TALLAHASSEE — Florida's congressional districts won't change by November and new elections can't be held until next year, the state's top elections officials told a circuit court judge Friday.
Responding to a court order to have a proposal in place by noon Friday, the Florida State Association of Supervisors of Elections, in conjunction with the Florida secretary of state, concluded that the earliest date they could conduct a special election in the 25 counties affected by the new congressional districts would be in March 17, with a general election to follow May 26.
"We have submitted a timeline that we believe is swift, feasible, follows election laws and ensures voter enfranchisement while providing fair, accurate and transparent elections," said Jerry Holland, Duval County supervisor of elections and president of the association.
Circuit Court Judge Terry Lewis ordered the elections officials to present him with the plan when he ordered the Florida Legislature to redraw two districts — District 5, represented by U.S. Rep. Corrine Brown, D-Jacksonville, and District 10, represented by U.S. Rep. Dan Webster, R-Winter Garden.
Holland said that Lewis had said "the cure should not be worse than the illness," and the elections officials have since been working to "explore elections scenarios from combining existing election schedules to creating a new accurate timeline that would allow for alternative congressional elections should the judge choose to make such an order,'' he said.
But the supervisors conceded there will be no quick remedies. They rejected claims by the coalition of voters groups who argued that a special election could be held this year — either simultaneously with the general election or after it, said Ron Labasky, general counsel of the association.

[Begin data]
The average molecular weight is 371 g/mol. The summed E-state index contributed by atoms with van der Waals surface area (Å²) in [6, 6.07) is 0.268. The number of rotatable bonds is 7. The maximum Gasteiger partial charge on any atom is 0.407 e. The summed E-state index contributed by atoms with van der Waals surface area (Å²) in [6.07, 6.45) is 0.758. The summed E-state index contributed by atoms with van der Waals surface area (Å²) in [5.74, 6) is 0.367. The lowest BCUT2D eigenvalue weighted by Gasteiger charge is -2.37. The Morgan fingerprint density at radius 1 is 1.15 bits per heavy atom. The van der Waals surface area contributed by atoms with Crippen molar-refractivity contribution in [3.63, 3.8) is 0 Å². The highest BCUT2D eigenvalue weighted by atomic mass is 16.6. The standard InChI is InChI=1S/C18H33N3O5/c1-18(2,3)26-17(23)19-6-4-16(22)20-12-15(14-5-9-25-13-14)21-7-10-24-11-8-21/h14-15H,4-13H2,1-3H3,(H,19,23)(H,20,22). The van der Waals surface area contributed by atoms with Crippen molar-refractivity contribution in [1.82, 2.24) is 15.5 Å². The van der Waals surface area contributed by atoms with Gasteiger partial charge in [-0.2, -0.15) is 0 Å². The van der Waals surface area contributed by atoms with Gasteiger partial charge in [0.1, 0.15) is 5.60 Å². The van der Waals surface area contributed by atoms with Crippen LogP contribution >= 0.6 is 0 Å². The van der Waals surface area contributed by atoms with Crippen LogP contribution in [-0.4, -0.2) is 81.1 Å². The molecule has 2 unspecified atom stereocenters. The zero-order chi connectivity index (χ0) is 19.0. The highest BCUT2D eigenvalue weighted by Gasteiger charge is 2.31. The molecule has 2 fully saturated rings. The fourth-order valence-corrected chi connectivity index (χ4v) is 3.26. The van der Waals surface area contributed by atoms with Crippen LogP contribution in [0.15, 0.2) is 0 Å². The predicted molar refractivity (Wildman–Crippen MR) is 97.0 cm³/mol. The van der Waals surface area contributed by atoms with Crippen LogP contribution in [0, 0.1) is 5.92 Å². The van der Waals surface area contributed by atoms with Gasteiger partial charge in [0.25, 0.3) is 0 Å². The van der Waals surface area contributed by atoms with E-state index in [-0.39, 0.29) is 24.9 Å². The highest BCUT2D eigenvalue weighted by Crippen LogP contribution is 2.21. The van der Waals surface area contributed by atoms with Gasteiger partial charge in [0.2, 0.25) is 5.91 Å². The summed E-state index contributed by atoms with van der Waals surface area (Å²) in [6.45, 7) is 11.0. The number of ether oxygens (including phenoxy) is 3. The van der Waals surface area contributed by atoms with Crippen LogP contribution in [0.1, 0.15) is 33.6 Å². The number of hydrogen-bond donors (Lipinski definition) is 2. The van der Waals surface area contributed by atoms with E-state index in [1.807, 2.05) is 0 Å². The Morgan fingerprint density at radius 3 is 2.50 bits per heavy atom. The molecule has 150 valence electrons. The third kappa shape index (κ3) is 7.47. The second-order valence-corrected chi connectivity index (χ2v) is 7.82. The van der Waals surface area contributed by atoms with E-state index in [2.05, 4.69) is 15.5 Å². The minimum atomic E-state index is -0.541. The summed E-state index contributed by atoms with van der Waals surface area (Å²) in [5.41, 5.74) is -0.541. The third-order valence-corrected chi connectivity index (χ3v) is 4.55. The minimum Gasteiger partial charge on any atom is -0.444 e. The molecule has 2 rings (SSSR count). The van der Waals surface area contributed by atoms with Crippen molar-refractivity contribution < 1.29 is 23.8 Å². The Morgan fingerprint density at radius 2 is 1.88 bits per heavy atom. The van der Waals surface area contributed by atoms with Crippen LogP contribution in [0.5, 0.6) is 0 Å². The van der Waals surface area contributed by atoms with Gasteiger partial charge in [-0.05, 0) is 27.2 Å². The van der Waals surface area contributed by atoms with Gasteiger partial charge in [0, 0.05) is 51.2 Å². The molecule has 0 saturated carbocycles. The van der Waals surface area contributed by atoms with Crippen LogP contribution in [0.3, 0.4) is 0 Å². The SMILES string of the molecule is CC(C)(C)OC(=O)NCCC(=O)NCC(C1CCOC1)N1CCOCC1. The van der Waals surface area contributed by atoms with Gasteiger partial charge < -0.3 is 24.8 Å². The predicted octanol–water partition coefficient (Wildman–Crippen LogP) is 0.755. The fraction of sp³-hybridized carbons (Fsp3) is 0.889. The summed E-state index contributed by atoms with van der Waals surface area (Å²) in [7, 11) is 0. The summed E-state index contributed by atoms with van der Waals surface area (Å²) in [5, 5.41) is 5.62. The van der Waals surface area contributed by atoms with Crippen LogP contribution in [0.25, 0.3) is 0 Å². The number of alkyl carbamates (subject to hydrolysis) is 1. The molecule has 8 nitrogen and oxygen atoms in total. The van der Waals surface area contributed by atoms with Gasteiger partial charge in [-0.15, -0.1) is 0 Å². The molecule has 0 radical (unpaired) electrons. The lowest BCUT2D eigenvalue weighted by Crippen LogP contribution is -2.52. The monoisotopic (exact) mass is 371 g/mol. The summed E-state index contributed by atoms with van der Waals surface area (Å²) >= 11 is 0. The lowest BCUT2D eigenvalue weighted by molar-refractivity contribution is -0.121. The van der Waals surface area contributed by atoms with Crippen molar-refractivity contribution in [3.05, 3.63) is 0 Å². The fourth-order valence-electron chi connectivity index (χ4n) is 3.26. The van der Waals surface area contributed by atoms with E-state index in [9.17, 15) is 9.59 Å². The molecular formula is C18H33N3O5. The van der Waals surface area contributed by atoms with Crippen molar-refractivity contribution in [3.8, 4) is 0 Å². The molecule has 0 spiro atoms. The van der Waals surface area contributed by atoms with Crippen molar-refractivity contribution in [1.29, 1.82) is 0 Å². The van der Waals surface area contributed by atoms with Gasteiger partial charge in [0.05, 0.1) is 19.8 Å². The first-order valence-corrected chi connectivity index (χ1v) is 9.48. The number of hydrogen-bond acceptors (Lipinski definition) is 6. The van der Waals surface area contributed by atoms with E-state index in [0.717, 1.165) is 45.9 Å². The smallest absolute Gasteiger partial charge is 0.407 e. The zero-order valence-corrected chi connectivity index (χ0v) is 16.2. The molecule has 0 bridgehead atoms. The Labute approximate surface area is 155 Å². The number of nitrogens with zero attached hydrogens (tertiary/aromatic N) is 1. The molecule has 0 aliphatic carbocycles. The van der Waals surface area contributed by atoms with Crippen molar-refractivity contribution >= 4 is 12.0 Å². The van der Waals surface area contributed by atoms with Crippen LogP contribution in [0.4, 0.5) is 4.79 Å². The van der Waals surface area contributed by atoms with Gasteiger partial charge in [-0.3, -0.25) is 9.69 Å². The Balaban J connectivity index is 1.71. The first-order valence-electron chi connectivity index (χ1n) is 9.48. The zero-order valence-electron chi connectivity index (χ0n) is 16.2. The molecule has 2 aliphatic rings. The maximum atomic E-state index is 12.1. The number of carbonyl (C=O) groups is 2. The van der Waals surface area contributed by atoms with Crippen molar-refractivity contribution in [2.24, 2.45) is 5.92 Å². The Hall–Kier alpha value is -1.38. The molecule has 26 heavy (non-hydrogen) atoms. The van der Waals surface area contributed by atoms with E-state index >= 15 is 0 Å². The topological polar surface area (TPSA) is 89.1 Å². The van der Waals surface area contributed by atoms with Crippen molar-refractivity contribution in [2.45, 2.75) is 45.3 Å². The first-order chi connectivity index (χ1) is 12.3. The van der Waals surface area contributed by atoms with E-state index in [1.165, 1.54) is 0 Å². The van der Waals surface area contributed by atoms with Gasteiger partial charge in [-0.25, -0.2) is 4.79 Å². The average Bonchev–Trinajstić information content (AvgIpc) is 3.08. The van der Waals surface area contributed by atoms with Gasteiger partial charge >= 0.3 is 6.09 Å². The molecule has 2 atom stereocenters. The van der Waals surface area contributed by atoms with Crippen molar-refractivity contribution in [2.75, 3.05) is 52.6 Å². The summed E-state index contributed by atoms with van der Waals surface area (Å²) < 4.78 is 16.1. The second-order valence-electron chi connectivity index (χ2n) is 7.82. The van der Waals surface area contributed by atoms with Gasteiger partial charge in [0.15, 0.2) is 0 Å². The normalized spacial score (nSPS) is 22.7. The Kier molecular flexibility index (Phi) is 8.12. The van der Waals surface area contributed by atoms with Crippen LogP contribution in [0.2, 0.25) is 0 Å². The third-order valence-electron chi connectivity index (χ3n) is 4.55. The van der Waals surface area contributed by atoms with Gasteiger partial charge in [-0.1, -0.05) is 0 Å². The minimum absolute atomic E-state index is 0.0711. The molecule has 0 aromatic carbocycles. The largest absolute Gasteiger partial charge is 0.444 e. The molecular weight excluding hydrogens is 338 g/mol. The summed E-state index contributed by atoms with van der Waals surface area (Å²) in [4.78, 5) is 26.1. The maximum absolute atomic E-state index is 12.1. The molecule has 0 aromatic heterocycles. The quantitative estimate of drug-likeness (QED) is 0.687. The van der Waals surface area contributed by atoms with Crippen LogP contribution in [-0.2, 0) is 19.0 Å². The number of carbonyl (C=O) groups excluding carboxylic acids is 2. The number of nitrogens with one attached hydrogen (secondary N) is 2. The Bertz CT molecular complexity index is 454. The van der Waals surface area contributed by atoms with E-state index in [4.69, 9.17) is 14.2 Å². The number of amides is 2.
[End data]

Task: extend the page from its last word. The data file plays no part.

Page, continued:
"We're not capable of doing that based upon the way the equipment works and the technology that's involved,'' he told the Times/Herald.
The supervisors must close out the Nov. 4 general elections and clear their computers, he said, making the earliest day they could begin plans for a special election Dec. 18.
The supervisors recommended that a primary for the disputed congressional district could be conducted 77 days after that — March 17 — and a general election could be held in May. They did not present any proposals on what the cost might be.
Lewis has scheduled a hearing Wednesday to hear arguments on the issue.
Florida lawmakers held a three-day special session that concluded Monday to revise the map. They tinkered with the boundaries, shifting 368,000 people and submitted the final version to the court Friday. If approved by the judge, the map changes the existing boundaries in 25 counties and seven of the state's 27 congressional districts where the special elections would have to be held.
Contact Mary Ellen Klas at firstname.lastname@example.org. Follow @maryellenklas.